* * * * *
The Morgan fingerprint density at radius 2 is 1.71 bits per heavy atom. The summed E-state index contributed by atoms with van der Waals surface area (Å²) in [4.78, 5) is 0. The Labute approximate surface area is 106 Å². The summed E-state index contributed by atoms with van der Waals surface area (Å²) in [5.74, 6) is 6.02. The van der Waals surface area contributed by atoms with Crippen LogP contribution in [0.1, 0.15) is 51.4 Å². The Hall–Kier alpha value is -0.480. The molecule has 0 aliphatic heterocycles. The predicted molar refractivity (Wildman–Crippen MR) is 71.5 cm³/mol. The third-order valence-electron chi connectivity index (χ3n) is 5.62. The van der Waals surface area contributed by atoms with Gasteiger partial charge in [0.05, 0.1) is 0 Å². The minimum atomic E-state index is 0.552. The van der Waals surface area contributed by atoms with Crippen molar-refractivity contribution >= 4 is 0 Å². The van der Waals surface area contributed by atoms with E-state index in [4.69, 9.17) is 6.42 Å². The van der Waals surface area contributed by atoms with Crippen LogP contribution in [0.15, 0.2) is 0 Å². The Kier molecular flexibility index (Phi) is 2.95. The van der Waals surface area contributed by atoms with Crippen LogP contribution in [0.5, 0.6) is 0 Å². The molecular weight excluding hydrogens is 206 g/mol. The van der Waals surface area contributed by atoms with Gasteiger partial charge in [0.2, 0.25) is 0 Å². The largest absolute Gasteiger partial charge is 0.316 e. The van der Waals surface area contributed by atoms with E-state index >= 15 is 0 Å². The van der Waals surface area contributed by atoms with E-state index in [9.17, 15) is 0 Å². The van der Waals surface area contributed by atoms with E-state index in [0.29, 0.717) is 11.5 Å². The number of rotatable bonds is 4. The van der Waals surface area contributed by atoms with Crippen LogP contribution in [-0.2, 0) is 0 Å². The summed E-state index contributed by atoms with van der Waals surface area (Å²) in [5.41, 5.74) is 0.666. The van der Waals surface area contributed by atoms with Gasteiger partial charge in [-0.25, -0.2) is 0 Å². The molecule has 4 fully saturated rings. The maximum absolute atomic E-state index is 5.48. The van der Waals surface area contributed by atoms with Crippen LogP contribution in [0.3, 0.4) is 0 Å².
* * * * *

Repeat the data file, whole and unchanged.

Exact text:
The Morgan fingerprint density at radius 2 is 1.71 bits per heavy atom. The summed E-state index contributed by atoms with van der Waals surface area (Å²) in [4.78, 5) is 0. The Labute approximate surface area is 106 Å². The summed E-state index contributed by atoms with van der Waals surface area (Å²) in [5.74, 6) is 6.02. The van der Waals surface area contributed by atoms with Crippen LogP contribution in [0.1, 0.15) is 51.4 Å². The Hall–Kier alpha value is -0.480. The molecule has 0 aliphatic heterocycles. The predicted molar refractivity (Wildman–Crippen MR) is 71.5 cm³/mol. The third-order valence-electron chi connectivity index (χ3n) is 5.62. The van der Waals surface area contributed by atoms with Gasteiger partial charge in [0.05, 0.1) is 0 Å². The minimum atomic E-state index is 0.552. The van der Waals surface area contributed by atoms with Crippen molar-refractivity contribution >= 4 is 0 Å². The van der Waals surface area contributed by atoms with E-state index in [4.69, 9.17) is 6.42 Å². The van der Waals surface area contributed by atoms with Crippen LogP contribution in [0.15, 0.2) is 0 Å². The Kier molecular flexibility index (Phi) is 2.95. The van der Waals surface area contributed by atoms with Crippen LogP contribution in [0.5, 0.6) is 0 Å². The molecular weight excluding hydrogens is 206 g/mol. The van der Waals surface area contributed by atoms with Gasteiger partial charge in [0.2, 0.25) is 0 Å². The largest absolute Gasteiger partial charge is 0.316 e. The van der Waals surface area contributed by atoms with E-state index >= 15 is 0 Å². The van der Waals surface area contributed by atoms with E-state index in [9.17, 15) is 0 Å². The van der Waals surface area contributed by atoms with E-state index in [0.29, 0.717) is 11.5 Å². The number of rotatable bonds is 4. The van der Waals surface area contributed by atoms with Crippen LogP contribution in [-0.2, 0) is 0 Å². The summed E-state index contributed by atoms with van der Waals surface area (Å²) in [5.41, 5.74) is 0.666. The van der Waals surface area contributed by atoms with Gasteiger partial charge in [-0.25, -0.2) is 0 Å². The molecule has 4 fully saturated rings. The maximum absolute atomic E-state index is 5.48. The van der Waals surface area contributed by atoms with Crippen LogP contribution in [0.3, 0.4) is 0 Å².